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Since the mid-19th century, the U.S.-Mexico border has been many things to many people: a frontier, a scar, a line, a liability, a threat, and an opportunity. Depending on one’s vantage and frame of reference, the border is any or all of these at once. Perhaps above all, the border is emblematic of the U.S.-Mexico relationship, which has changed dramatically over the span of more than a century and a half. This essay provides an analysis of the evolution of U.S.-Mexico border relations, with a broad overview that divides the history of the relationship into five distinct periods corresponding to different modes of interaction seen in borderlands throughout the world.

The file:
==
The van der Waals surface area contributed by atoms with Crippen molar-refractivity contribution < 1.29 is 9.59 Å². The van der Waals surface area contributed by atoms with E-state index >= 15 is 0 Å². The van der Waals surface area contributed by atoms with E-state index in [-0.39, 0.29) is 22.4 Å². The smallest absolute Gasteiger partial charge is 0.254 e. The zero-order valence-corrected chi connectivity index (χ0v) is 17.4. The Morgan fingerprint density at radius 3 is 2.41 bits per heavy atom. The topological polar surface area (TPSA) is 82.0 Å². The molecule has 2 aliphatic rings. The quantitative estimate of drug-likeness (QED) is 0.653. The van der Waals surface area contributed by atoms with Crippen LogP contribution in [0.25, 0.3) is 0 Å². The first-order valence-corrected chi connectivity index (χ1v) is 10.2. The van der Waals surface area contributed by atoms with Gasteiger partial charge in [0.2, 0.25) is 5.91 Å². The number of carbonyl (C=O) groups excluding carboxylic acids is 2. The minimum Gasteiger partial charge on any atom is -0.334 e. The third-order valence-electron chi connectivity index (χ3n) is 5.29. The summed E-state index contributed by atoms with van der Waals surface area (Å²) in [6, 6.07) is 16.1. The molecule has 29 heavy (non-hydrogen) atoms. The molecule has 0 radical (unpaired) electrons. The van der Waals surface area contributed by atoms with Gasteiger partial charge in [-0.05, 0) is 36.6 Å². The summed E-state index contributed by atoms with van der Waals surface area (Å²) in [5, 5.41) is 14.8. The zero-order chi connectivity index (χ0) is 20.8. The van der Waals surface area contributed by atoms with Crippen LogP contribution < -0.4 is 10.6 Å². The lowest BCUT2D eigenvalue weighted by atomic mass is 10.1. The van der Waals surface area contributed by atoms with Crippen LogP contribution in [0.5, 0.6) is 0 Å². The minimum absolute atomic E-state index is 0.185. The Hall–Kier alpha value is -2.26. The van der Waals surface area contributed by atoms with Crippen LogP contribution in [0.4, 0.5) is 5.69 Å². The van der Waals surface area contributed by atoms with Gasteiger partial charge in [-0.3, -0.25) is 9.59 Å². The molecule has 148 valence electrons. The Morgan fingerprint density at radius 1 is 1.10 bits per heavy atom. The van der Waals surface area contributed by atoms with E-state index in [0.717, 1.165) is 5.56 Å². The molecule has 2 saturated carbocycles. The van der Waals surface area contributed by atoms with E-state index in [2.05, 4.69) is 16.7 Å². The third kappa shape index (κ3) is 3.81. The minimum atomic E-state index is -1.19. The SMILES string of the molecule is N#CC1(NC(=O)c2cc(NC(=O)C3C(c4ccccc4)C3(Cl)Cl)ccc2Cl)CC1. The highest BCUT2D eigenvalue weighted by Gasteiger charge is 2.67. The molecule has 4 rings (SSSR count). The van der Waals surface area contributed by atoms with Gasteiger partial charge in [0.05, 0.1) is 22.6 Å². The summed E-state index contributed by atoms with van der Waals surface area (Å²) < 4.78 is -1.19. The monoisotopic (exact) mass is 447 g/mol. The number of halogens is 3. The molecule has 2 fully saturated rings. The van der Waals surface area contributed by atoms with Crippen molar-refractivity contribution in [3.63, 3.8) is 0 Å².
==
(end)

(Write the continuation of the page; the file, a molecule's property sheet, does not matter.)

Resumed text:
The above text is an excerpt from the essay. This essay is part three of our series "The Anatomy of a Relationship: A Collection of Essays on the Evolution of U.S.-Mexico Cooperation on Border Management."

 

About the Author

David Shirk

David Shirk

Global Fellow;
Professor and Graduate Director, Department of Political Science and International Relations, University of San Diego; Director, "Justice in Mexico" Project
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Mexico Institute

The Mexico Institute seeks to improve understanding, communication, and cooperation between Mexico and the United States by promoting original research, encouraging public discussion, and proposing policy options for enhancing the bilateral relationship. A binational Advisory Board, chaired by Luis Téllez and Earl Anthony Wayne, oversees the work of the Mexico Institute.   Read more

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